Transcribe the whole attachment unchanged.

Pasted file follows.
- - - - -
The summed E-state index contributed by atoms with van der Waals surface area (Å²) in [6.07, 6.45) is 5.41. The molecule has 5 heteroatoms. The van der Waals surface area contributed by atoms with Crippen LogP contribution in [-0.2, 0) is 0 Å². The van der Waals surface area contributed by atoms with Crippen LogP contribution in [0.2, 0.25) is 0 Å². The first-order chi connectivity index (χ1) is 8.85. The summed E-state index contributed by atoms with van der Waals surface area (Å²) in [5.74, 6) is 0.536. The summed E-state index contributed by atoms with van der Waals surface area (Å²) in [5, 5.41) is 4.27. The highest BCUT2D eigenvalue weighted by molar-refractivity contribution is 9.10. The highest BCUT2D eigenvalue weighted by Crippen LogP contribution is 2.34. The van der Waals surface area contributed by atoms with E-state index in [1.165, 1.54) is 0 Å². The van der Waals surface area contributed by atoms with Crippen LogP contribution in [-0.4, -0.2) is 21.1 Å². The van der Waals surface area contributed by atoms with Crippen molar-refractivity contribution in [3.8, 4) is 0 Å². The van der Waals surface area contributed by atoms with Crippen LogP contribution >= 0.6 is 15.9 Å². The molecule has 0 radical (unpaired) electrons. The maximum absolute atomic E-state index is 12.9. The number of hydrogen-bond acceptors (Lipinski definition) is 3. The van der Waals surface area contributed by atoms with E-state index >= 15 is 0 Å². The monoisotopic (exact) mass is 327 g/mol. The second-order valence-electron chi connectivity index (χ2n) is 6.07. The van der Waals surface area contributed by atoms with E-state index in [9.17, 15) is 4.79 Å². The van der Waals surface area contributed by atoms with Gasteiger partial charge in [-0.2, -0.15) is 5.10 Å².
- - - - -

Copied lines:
The summed E-state index contributed by atoms with van der Waals surface area (Å²) in [6.07, 6.45) is 5.41. The molecule has 5 heteroatoms. The van der Waals surface area contributed by atoms with Crippen LogP contribution in [-0.2, 0) is 0 Å². The van der Waals surface area contributed by atoms with Crippen LogP contribution in [0.2, 0.25) is 0 Å². The first-order chi connectivity index (χ1) is 8.85. The summed E-state index contributed by atoms with van der Waals surface area (Å²) in [5.74, 6) is 0.536. The summed E-state index contributed by atoms with van der Waals surface area (Å²) in [5, 5.41) is 4.27. The highest BCUT2D eigenvalue weighted by molar-refractivity contribution is 9.10. The highest BCUT2D eigenvalue weighted by Crippen LogP contribution is 2.34. The van der Waals surface area contributed by atoms with E-state index in [1.165, 1.54) is 0 Å². The van der Waals surface area contributed by atoms with Crippen LogP contribution in [-0.4, -0.2) is 21.1 Å². The van der Waals surface area contributed by atoms with Crippen molar-refractivity contribution in [3.8, 4) is 0 Å². The van der Waals surface area contributed by atoms with Crippen LogP contribution >= 0.6 is 15.9 Å². The molecule has 0 radical (unpaired) electrons. The maximum absolute atomic E-state index is 12.9. The number of hydrogen-bond acceptors (Lipinski definition) is 3. The van der Waals surface area contributed by atoms with E-state index >= 15 is 0 Å². The monoisotopic (exact) mass is 327 g/mol. The second-order valence-electron chi connectivity index (χ2n) is 6.07. The van der Waals surface area contributed by atoms with E-state index in [9.17, 15) is 4.79 Å². The van der Waals surface area contributed by atoms with Gasteiger partial charge in [-0.2, -0.15) is 5.10 Å².